35. See John C. Ford, S.J., and Germain Grisez, “Contraception and the Infallibility of the Ordinary Magisterium,” Theological Studies, 39 (1978), 264–69. This argument was criticized by an article in the same issue: Joseph A. Komonchak, “Humanae Vitae and Its Reception,” 238–50. (Komonchak did not explicitly mention Ford-Grisez but had a year to study and reply to their article.) The heart of his reply is in the first full paragraph on 248; nothing else he says contradicts the Ford-Grisez thesis. Ford and Grisez had reserved the right to reply briefly in the same issue to Komonchak’s critique, and did so by adding one footnote to their article, 292, n. 73. The most pointed critique of Ford-Grisez: J. Piegsa, “Hat das ordentliche Lehramt zur Empfängnisregelung unfehlbar gesprochen?” Theologie der Gegenwart, 24.1 (1981), 33–41; ably answered: Rhaban Haacke, O.S.B., “Ein Widerlegungsversuch misslingt: Um das Lehramt und seine Aussage zur Empfángnisverhütung,” in Nicht Unfehlbar?, ed. Johannes Bökmann (Abensberg: Josef Kral, 1981), 43–57. F. J. Elizari, “The Ten Years of ‘Humanae Vitae,’ ” Theology Digest, 28 (1980), 33–34, digested from “A los diez años de ‘Humanae vitae’: Boletín bibliográfico,” Moralia: Revista de ciencias morales, 1 (1979), 239–42, raised five points. The first three were anticipated by Ford-Grisez, the fourth ignores their use of Noonan (which considerably reduces the need to provide data about the tradition), and the fifth is a question-begging argument based on the authority of theologians and the confusion of some episcopal conferences after Humanae vitae. Garth L. Hallett, S.J., “Contraception and Prescriptive Infallibility,” Theological Studies, 43 (1982), 629–50, tried to show that Catholic teaching on contraception (and, by implication, on all other disputed moral issues) could not possibly be proposed infallibly because, he claimed, it lacks any constant propositional content which could be true. His starting point was a theory of moral norms proposed by certain analytic philosophers, such as Kai Nielsen and R. M. Hare (632, n. 6), which renders their normativity (prescriptiveness) noncognitive and locates the propositional element in moral reflection elsewhere—for Hallett, in some reason for accepting and acting on the norm. Even this ground, in Hallett’s view, is subject to human choice; he asserted (634): “Criteria, however, are not made in heaven” and (636) “ethicians will have to furnish their own.” A version of this relativistic theory was criticized (4‑C). Many contemporary philosophers reject it, and Hallett provided no theological reason for taking it seriously. Nothing in Scripture or Church teaching supports the theory that moral norms are of themselves noncognitive; indeed, theological sources demand the contrary position, developed at length in chapter seven. Moreover, even if Hallett’s theory were sound, he only showed that theology had failed to provide a coherent theory of morality; he did not show that the Church’s teaching itself lacks a coherent general rationale for accepting and trying to live by the norms included in this teaching. In fact, faith does offer such a rationale: God as a wise and loving Father wishes us to shape our lives toward the building up of the goods of the kingdom in which we will find our own true fulfillment, and so he provides sound norms by revelation and the Church’s teaching; we are wise to follow these norms even if in some cases we do not entirely see the point in doing so. Finally, in this article Hallett, accepting relativism, treated all ethical theories, including hedonism and egoism as equally valid (634), yet hinted (639) at a preference for some sort of proportionalism. In a subsequent book, Christian Moral Reasoning: An Analytic Guide (Notre Dame and London: University of Notre Dame Press, 1983), Hallett opted (109–22) for proportionalism. However, he was reduced to intuitionism when he tried to answer the objection from noncommensurability by suggesting that one assign numbers to all relevant values and disvalues, and reach moral judgments by simple arithmetic. Hallett almost concealed the objection to which he was trying to reply, coming nearest to acknowledging the problem in one footnote reference (247, n. 40). Hallett’s method in this work was dialectical; he first surveyed (45–72) a variety of Christian judgments of various sorts (but ignored their distinctions), then claimed (73–105) that only proportionalism consistently covers the data. But though aware (113–14) of my moral theory, Hallett exempted himself from even considering it, on the ground that it supports traditional conclusions but not a traditional principle.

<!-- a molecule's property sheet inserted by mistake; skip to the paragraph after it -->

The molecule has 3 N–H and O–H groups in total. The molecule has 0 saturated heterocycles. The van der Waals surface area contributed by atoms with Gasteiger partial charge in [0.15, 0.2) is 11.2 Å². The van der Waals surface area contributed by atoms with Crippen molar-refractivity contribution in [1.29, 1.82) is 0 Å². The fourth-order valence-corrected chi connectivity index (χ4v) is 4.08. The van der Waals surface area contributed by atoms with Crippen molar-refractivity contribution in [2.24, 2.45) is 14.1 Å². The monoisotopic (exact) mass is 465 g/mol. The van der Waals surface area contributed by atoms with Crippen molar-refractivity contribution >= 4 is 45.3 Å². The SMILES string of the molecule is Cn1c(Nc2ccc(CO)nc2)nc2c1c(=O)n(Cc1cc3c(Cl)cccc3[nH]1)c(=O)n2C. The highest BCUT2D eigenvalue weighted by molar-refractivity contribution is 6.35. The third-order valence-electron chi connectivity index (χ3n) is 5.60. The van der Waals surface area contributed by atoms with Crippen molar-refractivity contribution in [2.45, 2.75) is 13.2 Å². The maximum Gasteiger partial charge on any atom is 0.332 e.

36. Karl Rahner, Nature and Grace: Dilemmas in the Modern Church (London: Sheed and Ward, 1963), 49–59.

37. Ibid., 50.

38. Ibid., 51–53. In view of Rahner’s evident, clear understanding of the infallibility of the ordinary magisterium in moral questions at the time he wrote this, one finds it hard to see how he later managed to overlook this category of teaching and to proceed as if it did not exist.